History of the Seattle Seahawks
There were three early iterations of the AFL that all went belly up. The AAFC had four years in the late 40s, the World Football League played in early 1970s, and in the National Football League there are 48 former franchises.
Not one of those leagues or teams made Seattle its home.
The city of Detroit, in contrast, had four other professional football teams before the Lions. Cleveland is on its sixth professional football team.
When the new owners of the Seahawks were chosen by the NFL in 1974, to begin play in 1976, it was the first time that professional football made it to Seattle.
In the early 1970s there was almost a Seattle Bills, as Ralph Wilson used a move to the city as leverage to get a new stadium in Buffalo. But that never materialized, which allowed for the Seahawks to come into existence a few years later.
Seahawks League Entrance and Successes
Seattle came into the league the same year as the Tampa Bay Buccaneers, and were far more successful than their expansion cousins 3,000 miles away. In just their third season they finished with a winning record, and had back-to-back 9-7 seasons in 1978 and 1979.
By 1983 they were appearing in the AFC Championship Game, and they made the playoffs in four of six seasons in the mid-1980s. In 2002 Seattle was realigned to the NFC, and that is where they experienced their greatest success, winning nine division titles and Super Bowl XLVIII.
When Steve Largent retired in 1989 he held almost every major receiving record in the NFL. He became a Hall of Famer in 1995. His teammate, Kenny Easley, is in the Hall and recognized as one of the hardest hitting safeties in league history. And tackle Cortez Kennedy was so good that he won the Defensive Player of the Year award on a 2-14 Seahawks team.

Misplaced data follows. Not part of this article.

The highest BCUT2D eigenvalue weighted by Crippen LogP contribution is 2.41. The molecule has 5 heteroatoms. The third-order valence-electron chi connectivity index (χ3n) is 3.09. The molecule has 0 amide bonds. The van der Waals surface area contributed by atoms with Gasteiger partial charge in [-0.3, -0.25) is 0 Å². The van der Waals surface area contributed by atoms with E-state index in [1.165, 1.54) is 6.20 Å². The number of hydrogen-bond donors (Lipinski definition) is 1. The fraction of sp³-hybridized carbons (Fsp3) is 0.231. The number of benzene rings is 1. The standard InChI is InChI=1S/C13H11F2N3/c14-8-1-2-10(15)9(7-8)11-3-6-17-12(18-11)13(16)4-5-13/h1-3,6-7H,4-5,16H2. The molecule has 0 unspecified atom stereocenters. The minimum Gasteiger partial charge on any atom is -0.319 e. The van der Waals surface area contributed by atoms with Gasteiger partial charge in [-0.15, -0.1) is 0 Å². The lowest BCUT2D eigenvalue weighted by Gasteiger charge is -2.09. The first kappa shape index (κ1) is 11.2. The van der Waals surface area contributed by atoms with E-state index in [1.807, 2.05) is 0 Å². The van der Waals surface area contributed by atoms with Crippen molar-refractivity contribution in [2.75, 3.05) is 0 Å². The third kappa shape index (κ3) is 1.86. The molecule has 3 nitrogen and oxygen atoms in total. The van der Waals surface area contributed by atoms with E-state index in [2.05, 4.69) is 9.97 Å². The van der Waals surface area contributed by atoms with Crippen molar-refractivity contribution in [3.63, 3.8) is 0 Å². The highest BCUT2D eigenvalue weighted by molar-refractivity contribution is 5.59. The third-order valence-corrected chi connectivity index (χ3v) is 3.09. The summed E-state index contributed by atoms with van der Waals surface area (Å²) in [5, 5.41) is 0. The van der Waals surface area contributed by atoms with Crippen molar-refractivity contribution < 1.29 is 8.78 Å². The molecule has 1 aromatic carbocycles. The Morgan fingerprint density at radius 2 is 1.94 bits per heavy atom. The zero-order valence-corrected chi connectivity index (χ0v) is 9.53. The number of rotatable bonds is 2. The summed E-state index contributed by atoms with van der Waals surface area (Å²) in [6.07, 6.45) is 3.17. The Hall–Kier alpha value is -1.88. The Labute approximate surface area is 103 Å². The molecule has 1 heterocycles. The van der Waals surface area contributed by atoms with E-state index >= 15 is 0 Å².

NFL Big Changes from Last Season – Seattle Seahawks
The biggest change for the Seahawks is perhaps the biggest change for any team in the NFL. They took their franchise quarterback still in his prime, the only quarterback to ever win a Super Bowl in Seattle, and they traded him away, with no real plan for his succession.
When the Colts moved on from Peyton Manning they had Andrew Luck. When Green Bay parted ways with Brett Favre, Aaron Rodgers was ready to go. For the Seahawks, they traded Russell Wilson and now turn over the quarterbacking duties to Geno Smith and Drew Lock.
It’s a bold strategy, and one not likely to pay off in the short-term. And in the long-term the returns are iffy. Coming to Seattle is tight end Noah Fant, defensive end Shelby Harris, and Lock. Fant and Harris will start this season, but neither moves the needle.
What is Next for Seattle Seahawks
The Wilson trade did net them a first and second round picks this year and next, with this year’s number one being used to select left tackle Charles Cross, with pass rusher Boye Mafe in the second round. They also got running back Ken Walker III in the second round.
Cross will start in Week1 and both Mafe and Walker will make significant contributions this season. All of them are good draft picks and good building blocks for the future. And perhaps with the two picks the Seahawks got in 2023 from Denver they can find a quarterback that can quickly develop with the two great wide receivers in Seattle, D.K. Metcalf and Tyler Lockett.
Not an equal loss by any means, but another one that will be felt in Seattle is the move of All-Pro linebacker Bobby Wagner to the Rams. Seattle fans will miss their defensive captain and feel the pain of having to see him play in person twice in 2022.
* All odds provided by Action247 Sportsbook and all odds subject to change.